Hardware Recommendations – CPU cores, graphics card, CUDA, NVIDIA, memory, RAM, storage

After some time using WebODM and researching many subjects in the forum, there are many questions about which hardware to use and how to get the best results in a reasonable time.

So I kept statistics for the projects I rendered. The rendering machine also was upgraded in between. That gave me some understanding which component is affecting the rendering process in which way.

Since there are often questions in the forum about which hardware is needed or best, I decided to put my findings online. This is a document I keep for my own reference to quantify if an upgrade is worth the effort / money or rather not. Also to stay down to earth when the next upgrade-fever takes hold of me :slight_smile:
So let’s see if more cores, more RAM, better graphics is the way to go.

Monitoring WebODM

For monitoring WebODM a little bash script is used that collects every 5-20 seconds data about CPU, GPU usage and how much VRAM or swap is used.

The machine used for rendering is a headless Ubuntu 20.04.5 LTS installation. There is no screen attached and no other processes were running in the background.

All made observations are repeatable and match the times given in the console.txt file of the process. These stages repeat with any given project. For testing purposes the standard profiles were used, with some exceptions that needed a bit of tweaking to run successfully.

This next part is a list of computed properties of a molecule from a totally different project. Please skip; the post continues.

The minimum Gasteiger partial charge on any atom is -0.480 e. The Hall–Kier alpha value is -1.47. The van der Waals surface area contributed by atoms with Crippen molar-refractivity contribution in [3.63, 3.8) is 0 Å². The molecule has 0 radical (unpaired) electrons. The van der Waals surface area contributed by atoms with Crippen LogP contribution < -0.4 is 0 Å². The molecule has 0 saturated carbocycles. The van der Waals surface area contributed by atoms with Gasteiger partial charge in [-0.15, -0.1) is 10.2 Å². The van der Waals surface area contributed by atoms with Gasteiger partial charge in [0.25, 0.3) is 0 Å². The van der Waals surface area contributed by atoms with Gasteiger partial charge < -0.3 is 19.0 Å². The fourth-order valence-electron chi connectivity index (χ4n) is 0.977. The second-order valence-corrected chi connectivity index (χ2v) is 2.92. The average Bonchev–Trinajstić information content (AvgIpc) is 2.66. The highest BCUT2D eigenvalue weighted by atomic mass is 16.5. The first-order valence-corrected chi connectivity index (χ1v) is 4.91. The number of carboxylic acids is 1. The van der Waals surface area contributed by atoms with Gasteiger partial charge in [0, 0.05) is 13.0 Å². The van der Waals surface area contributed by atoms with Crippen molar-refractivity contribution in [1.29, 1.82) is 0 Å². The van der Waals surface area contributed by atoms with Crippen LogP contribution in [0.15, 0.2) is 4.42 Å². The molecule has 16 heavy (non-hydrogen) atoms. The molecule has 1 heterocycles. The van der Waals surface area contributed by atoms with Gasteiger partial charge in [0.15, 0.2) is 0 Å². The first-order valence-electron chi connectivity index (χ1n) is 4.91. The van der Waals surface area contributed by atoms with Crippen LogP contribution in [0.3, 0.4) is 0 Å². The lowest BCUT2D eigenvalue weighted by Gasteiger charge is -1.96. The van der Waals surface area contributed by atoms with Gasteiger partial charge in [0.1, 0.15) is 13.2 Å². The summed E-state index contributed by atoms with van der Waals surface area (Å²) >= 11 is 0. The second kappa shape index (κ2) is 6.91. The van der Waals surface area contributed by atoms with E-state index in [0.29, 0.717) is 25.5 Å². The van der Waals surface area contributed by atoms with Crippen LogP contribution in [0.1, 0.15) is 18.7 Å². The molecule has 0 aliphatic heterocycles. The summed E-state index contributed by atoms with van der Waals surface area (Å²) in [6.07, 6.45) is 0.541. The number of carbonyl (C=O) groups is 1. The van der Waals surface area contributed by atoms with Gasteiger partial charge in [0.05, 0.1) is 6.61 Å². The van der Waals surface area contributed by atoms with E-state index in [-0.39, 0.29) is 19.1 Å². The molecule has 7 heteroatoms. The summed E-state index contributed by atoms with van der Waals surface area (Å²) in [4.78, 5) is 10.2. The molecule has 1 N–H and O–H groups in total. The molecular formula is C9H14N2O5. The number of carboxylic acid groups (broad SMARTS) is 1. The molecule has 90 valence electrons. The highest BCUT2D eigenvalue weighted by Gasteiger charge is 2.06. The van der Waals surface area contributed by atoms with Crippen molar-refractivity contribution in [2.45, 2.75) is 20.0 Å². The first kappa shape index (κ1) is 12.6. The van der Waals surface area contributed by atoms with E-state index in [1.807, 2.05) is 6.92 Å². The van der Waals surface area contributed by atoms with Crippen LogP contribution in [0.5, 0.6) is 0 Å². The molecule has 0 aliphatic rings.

After a process is complete the monitoring file and the console txt are put in a folder of a webserver and displayed with PHP and Javascript.

The light green bar in the beginning is the opensfm stage, always starting with the feature extraction. In this image the feature extraction is the first red curve.

The cloud densification happens during the openmvs stage marked in orange. Again always starting with a rise in GPU usage (the second, longer red curve).

Towards the end happen the odm stages. That is no official title, but that is where a lot of PDAL and GDAL scripts are running.

The light blue bars in the background show the RAM utilization with swap in purple and the GPU memory (VRAM) in orange. But swap and VRAM are hardly used in the sample.

This is an image of the same process, but without GPU. The red circles mark the feature extraction and the second one the point cloud densification. The major advantage of a GPU during the point cloud densification becomes very obvious (2,5 times faster than CPU).

If not mentioned the images are 4000x3000 pixel (12MP) and were taken with a DJI Phantom 3 Pro . The dataset with the 20MP was flown with DJI Phantom 4 Pro as far as I know.

A useful way of structuring this document is probably by hardware component.
Following a list of all hardware component and how they affect WebODM.


CPU / cores

Generally the recommendation is, that more cores are faster but more cores would also increase memory usage.